A World At School, in collaboration with two local non-governmental organizations (NGO), It Takes A Village Africa and Bridge International Academies, has called on the government to address what it described as the plights of all children, especially for education in emergencies.
In a strongly worded statement A World At School issued yesterday as part of planned activities commemorating the 25th annual celebration of the International Day of the African Child, which is to be observed on Thursday, June 16, the group called on government to ensure that all school aged children be enrolled in schools by the end of the year.
Ceremony marking this year’s International Day of the African Child will accordingly be observed on the national theme, “Education in Emergency; Let’s Implement SDG4.” It is in line with the International theme, “Conflict and Crisis in Africa: Protecting all Children’s Rights.”
Other activities for the occasion, according to Moses Owen Browne, Jr., Global Youth Ambassador for Education, will include a parade through the principle streets of Monrovia beginning at the Ministry of Education in Sinkor to the Capitol building, where the students will present a petition focusing on education in emergency.
“This day will present a platform for raising awareness and calling government’s attention to the plights of all children, especially for education in emergencies,” Ambassador Browne said.
“With support from key partners including the Liberian Government, Bridge International Academies Liberia, Their World, A World At School and others, to whom we owe enormous gratitude, we set out beginning yesterday, June 14, to commemorate the 25th annual celebrations of the International Day of the African Child,” Ambassador Browne told journalists.
Proclaimed by the then Organization for African Unity (OAU), the Day of the African Child seeks to highlight the difficult challenges confronting African youths, and to draw the attention of governments to take actions so that African youths can realize their fullest potential, like their counterparts around the world.
According to Ambassador Brown, on June 16, 1976, Hector Pieterson was shot during a peaceful demonstration in South Africa against the use of Afrikaans in schools. He was 13 years old.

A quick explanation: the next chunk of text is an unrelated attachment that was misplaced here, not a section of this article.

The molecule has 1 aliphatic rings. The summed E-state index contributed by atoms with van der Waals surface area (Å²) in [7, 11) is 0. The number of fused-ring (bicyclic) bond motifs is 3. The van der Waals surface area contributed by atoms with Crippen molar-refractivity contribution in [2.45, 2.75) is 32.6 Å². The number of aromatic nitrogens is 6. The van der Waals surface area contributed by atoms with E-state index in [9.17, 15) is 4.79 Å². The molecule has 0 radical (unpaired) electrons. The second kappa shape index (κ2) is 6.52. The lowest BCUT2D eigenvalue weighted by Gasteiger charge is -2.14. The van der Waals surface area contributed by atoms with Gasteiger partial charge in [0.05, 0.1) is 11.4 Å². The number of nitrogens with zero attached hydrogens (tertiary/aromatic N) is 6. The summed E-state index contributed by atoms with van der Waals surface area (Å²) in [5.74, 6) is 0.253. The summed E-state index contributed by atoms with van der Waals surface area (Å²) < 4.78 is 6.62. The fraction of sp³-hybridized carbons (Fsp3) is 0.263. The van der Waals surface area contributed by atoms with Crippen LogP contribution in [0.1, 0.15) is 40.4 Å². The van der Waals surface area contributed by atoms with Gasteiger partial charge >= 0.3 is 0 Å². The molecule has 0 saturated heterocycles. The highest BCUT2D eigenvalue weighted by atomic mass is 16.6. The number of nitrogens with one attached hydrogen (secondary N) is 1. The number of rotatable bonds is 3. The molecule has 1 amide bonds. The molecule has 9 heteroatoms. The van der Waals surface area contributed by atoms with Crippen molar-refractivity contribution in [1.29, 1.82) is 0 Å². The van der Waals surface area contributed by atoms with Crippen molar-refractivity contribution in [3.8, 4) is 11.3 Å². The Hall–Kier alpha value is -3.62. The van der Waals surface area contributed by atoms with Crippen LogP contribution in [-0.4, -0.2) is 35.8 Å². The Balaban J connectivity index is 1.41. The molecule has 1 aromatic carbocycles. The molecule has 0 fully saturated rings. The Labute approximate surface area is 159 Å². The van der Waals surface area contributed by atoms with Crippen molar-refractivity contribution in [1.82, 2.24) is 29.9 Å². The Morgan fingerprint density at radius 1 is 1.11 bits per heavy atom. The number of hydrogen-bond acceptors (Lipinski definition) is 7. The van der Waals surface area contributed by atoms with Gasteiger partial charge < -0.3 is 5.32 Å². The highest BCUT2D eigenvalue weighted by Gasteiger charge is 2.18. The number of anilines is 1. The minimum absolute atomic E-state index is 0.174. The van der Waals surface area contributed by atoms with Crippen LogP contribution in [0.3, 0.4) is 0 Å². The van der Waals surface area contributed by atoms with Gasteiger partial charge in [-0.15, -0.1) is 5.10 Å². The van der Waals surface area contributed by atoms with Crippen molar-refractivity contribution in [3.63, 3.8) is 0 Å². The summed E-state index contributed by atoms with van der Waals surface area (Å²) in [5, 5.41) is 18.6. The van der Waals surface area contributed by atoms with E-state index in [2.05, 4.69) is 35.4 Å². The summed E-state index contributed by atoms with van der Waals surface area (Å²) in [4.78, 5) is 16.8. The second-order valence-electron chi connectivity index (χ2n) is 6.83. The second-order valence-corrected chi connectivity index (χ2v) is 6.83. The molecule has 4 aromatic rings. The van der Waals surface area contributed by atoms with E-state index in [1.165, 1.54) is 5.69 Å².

Pieterson’s death, he said, “signifies for us that advocacy pays. Forty years later, we mark this day as the Day of the African Child by encouraging young people to step forward and speak up about the issues that affect them.”
“This year’s celebrations,” he said, “are under the theme, Conflict and Crisis in Africa: Protecting all Children’s Rights. As a group of civil society organizations and education advocates in Liberia, we call on our government to commit and take concrete steps towards the realization of Goal #4 of the Global Agenda for Sustainable Development 2030.
“We believe education can change the world, no matter what. Education can take us into the future that we long dreamed of. What matters most to us is training, teaching and mentoring young people with the right mind and curiosity, hope and resilience so they can be active creators of the future they want.”
Ambassador Browne made the comment with support from It Takes A Village Africa founder, Erica Davies, adding:
“A World At School has laid the foundation for a real-time advocacy in the 21st Century. A World at School has provided the tools, created the platform and modules we need as young education advocates to take our destiny in our own hands.”
He said as Global Youth Ambassadors and education advocates, “we are passionate about education, and this unique organization inspires us to continue to support young people, street children, out of school kids to see education as the only way forward from poverty and discrimination.”
He promised to continue dialoguing with authorities at the Ministry of Education, “because, we can no longer sit back and watch millions of children perish in poverty without an education; we must use this day to reecho our calls to governments around Africa to prioritize education.”